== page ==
I haven’t been blogging lately because I am in a funk again about being stuck on a gluten free diet. That doesn’t seem particularly helpful to anyone to write about. Or rather, it doesn’t seem particularly helpful to me. I find that wallowing in self-pity gets me nowhere, and complaining about the problem may only make it worse.
Here’s the issue: gluten free menus and gluten free restaurant eating in general. In the past week, I have eaten out a bunch of times, including five trips to restaurants on my vacation in Southwest Florida. In three of those five restaurant visits I had problems with eating gluten free. Not because I chose a restaurant that wasn’t on the “good” list for being supportive of gluten free diners. Because of a glitch or process item that wasn’t properly addressed. Here are three screw ups I can count in that week.
1) We ate lunch at _____ in Fort Myers, FL. They have a gluten free menu online, and I had luck at their restaurant in Bonita Springs a few years back. Seemed like a good choice. When I arrived, I was presented with an “allergen” menu that had just about everything X’ed out as off limits except grits. The hostess said it is because everything is served with bread. When I told her that was particularly unhelpful, she shrugged and said, “I know.” I swore I had seen a gluten free menu online, but the hostess didn’t know anything about it. My 88-year-old grandmother was already heading for a table as I discovered this, and it was 1 pm (kind of late to eat), so I steadied myself for a soda and no food. The waiter then said, “Oh yes, we have a gluten free menu but it is only online.” Are you kidding me? So if I don’t have a Smart Phone I don’t know what to order? That was about right. He assured me that the kitchen knew what to do. I took a chance, since I was starving, ordering only scrambled eggs and bacon with no condiments or toppings. Not surprisingly, I got sick after lunch.
2) We ate at ________, Fort Myers, for the second time in a week, preferring to return to a known quantity after the experience above. Upon arrival, we were told that “somebody from corporate” had destroyed all the gluten free menus and new ones hadn’t been printed yet, but I could ask questions and get the answers I wanted. Huh? Something clearly must have happened to precipitate the change, but like the weather you sometimes have no idea what caused it. I ordered from memory the same thing I had the previous time. Not sick, thankfully.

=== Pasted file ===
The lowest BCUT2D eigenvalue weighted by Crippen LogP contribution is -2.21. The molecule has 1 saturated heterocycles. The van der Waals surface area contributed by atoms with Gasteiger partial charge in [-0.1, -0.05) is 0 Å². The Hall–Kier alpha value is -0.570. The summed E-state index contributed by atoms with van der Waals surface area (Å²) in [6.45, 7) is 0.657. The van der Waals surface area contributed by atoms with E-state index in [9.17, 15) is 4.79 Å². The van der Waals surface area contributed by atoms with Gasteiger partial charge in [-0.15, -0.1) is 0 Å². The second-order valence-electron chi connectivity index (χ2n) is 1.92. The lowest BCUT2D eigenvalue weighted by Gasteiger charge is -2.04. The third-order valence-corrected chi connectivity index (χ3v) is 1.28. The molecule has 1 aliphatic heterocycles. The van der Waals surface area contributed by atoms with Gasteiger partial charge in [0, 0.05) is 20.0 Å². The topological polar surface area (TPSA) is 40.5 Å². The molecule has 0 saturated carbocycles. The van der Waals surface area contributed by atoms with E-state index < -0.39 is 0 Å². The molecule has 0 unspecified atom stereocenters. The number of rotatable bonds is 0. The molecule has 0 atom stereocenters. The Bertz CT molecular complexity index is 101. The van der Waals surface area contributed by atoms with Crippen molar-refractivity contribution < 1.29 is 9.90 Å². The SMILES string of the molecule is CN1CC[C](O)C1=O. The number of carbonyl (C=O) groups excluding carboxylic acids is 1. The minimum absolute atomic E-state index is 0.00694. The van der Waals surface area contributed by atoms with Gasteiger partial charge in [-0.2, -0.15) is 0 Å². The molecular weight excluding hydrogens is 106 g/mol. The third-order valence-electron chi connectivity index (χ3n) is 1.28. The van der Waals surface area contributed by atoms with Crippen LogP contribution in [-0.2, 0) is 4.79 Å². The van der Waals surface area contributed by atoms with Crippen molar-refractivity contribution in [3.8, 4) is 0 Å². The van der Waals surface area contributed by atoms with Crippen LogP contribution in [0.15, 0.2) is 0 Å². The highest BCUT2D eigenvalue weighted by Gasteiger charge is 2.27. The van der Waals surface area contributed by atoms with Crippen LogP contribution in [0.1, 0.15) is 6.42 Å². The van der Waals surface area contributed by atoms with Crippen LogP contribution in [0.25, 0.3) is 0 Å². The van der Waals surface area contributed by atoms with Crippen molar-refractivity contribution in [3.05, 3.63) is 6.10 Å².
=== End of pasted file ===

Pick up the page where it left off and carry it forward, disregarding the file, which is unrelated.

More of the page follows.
3) Upon returning to our hometown in Stamford, CT, we ate at an old standby _____ during yesterday’s Columbus (no school) Day. It’s somewhere my kids and I can agree on eating. This time, there was not only cross-contamination, but they actually brought my daughter a flour tortilla even though she wrote clearly on her order (you order by writing with pencil on a menu), in seven-year-old but very legible handwriting, “Gluten Free Corn Tortia [tortilla].” The manager and waitress profusely apologized, and the waitress said her note of “corn only” must have been misinterpreted. (I guess she did not also write “gluten free”.) This restaurant has been good to me in the past, and it is usually one of the places that actually cares about gluten free diners, making efforts to cater to our needs. Clearly there was a new chef in the kitchen or some other snafu. Today I am feeling sick again, and it just may be from the same restaurant (the only place I have eaten out, where I can’t have control over my food prep, in the past 48 hours).
So here’s the intractable problem. If I fill in the blanks above and blast these three restaurants, will I only drive them away from serving folks with allergies? Blogging and other social media has made us all watch dogs, giving a voice to the voiceless and greater voice to those with social sway. Should I post on Yelp and everywhere else not to frequent these places if someone is gluten free?
On the other hand, it is easier for a restaurant to just say “we don’t cater to people with allergies”. Those folks never get their feet held to the fire for screwing up. They go along their merry way, making money hand over fist (or failing or whatever, but not because of failing to live up to allergy-free hard or soft promises). Maybe the restaurants who don’t even try are the real ones we should be blasting???
I had a huge problem last summer when I launched by own business and needed to go out and network. Everyone wants to do lunch, and no one wants to hear about how only a handful of restaurants are “safe”. When you network, point #1 is not to make it all about you. Should I start a cause for gluten free folks getting some government protection or equal rights in restaurants? How could that possibly be policed, and would it do more harm than good? Even though it affects me personally, and I miss more than enough days of happiness feeling sick working off the effects of “gluten poison” in my system or staying home (occasionally) from social events revolving around food, is it really a pressing enough social problem I should try to solve? And is it an intractable problem, one that has no good solution?
What do you think?